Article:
• Hi

    My oncologist was actually quite upbeat about a reoccurence. He said it may come back but maybe 20,30 years down the line. He said to go home and crack open a bottle of champagne, to live my life and not to worry all the time about if and when.

    He was a brilliant man and set my mind at rest after 2 negative CTs that he organised six months apart. My original surgeon didn't even offer me a CT.

    Iwas shown every inch of the CT as well.

    Do you know about the support group specifically for GCT sufferers in New Zealand? It's a world wide thing.



  • Hi - and thank you for your reply. You were lucky in your oncologist. Mine was a lovely lady - we related to each other from the start, although I haven't seen her since the op as I was transferred.

    I will look at the New Zealand site with interest.

    This OvaCome site has shown me in all the many stories that there are some wonderfully courageous and cheerful women out there who are determined to help and support anyone in the same boat. Hurrah for the sisterhood - we need each other.

    Love Samsara

  • Hi! It's such a good idea to get out of teaching. I was a Head until just before I was diagnosed, and I'm sure all that stress and OFSTED, helped to contribute! I think OFSTED must be nearly as big a swear word as CANCER! Lol

    Good luck with your re-training

    Love, Wendy xx

  • Hi Wendy

    I will share your view on OFSTED with my colleagues!! We are awaiting inspection.

    Before I became ill my husband, also a teacher, had collapsed with stress and was off work for 6 months before deciding to take redundancy after 35 years. I'm sure the worrying abot him and sending our last child off to Uni were contributing factors to my illness.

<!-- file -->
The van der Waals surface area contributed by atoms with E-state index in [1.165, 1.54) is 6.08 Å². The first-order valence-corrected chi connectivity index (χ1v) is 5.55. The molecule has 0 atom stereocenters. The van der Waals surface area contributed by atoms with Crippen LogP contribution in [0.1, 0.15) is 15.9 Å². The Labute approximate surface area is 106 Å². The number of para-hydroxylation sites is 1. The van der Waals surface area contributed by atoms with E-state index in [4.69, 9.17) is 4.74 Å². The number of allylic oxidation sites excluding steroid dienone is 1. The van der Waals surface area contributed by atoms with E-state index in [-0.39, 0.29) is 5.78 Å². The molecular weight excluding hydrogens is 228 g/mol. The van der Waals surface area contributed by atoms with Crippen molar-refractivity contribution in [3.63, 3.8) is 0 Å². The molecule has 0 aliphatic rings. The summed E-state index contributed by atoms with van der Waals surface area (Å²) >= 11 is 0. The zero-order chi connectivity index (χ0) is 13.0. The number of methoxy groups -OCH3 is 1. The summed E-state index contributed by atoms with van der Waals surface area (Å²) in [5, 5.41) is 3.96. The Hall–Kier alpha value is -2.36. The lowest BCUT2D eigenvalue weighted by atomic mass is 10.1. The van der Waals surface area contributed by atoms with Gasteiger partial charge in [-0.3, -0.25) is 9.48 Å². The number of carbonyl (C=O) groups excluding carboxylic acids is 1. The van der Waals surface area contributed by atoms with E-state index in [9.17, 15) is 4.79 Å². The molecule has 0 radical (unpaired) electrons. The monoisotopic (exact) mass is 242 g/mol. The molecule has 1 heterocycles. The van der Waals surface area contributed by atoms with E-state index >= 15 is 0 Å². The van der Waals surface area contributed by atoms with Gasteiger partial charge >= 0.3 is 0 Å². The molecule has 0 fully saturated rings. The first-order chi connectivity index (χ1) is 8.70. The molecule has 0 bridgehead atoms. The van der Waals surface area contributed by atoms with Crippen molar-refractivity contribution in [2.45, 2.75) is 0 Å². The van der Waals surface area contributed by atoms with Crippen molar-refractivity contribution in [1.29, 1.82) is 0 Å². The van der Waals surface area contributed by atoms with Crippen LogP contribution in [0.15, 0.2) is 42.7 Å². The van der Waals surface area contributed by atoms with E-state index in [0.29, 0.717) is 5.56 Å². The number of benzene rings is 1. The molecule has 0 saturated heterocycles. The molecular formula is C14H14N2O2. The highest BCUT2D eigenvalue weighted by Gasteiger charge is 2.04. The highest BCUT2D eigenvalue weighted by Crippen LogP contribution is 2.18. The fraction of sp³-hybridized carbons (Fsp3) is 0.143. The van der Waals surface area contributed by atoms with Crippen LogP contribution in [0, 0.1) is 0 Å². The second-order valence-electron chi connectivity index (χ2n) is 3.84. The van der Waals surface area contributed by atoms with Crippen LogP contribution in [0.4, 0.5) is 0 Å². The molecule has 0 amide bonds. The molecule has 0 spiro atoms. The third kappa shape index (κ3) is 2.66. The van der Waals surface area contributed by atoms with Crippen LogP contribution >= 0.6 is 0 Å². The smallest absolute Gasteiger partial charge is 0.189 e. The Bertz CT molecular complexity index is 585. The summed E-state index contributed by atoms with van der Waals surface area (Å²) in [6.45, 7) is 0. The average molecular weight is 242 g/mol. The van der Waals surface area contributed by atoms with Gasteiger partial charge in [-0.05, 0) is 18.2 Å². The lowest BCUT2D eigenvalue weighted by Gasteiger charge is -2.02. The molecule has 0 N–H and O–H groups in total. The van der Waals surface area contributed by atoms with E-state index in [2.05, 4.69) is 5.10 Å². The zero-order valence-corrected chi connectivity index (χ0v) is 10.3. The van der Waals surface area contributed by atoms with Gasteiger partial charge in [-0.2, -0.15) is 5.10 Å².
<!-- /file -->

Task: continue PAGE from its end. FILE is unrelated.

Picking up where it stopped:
Thank you for your good wishes



  • Hi Anne, I doubt if the general public know what stresses the current drive for all children to be excellent (ie. above average --a factual impossibility when you think about the rules of averages and statistics ...) puts on management of schools, then onto teachers and other support workers. It's insidious, many of my friends in schools now work 60-70 hrs a week, every week, even many of their so-called holiday weeks. Our bodies are just not designed to cope with all that stress. Rant over !!!!!

    I hope your husband is enjoying his freedom, and good luck to you too :-)

    Wendy xx

  • Thanks Wendy- I would go tomorrow but for a hefty morgage and one still at Uni.

    My husband cannot even viualise being a teacher now, he has managed to leave it so far behind him.

  • I sympathise's a bugger! I was 58 when I went though, so I had done most of my penance. Good luck with OFSTED. Hope your school's stress levels are not too sky high!

    Wendy xx

  • Hi there

    What a terrible experience you have had.

    I had a borderline tumour removed two years ago and I didn't need chemo or radiotherapy, unlike many of the ladies on here.However I did have a second major surgery 5 months after the first .

    I am in healthcare and one of my roles is that of a trainer. This involves getting through an annual QA process to maintain my accrediaition. Part of this process is sitting an annual knowledge assessment , which I have passed on the last three occasions. I was even more scared that usual before the exam, but the feeling of achievement is definitely better.

    Wishing you all the very best.

    Charlie xxx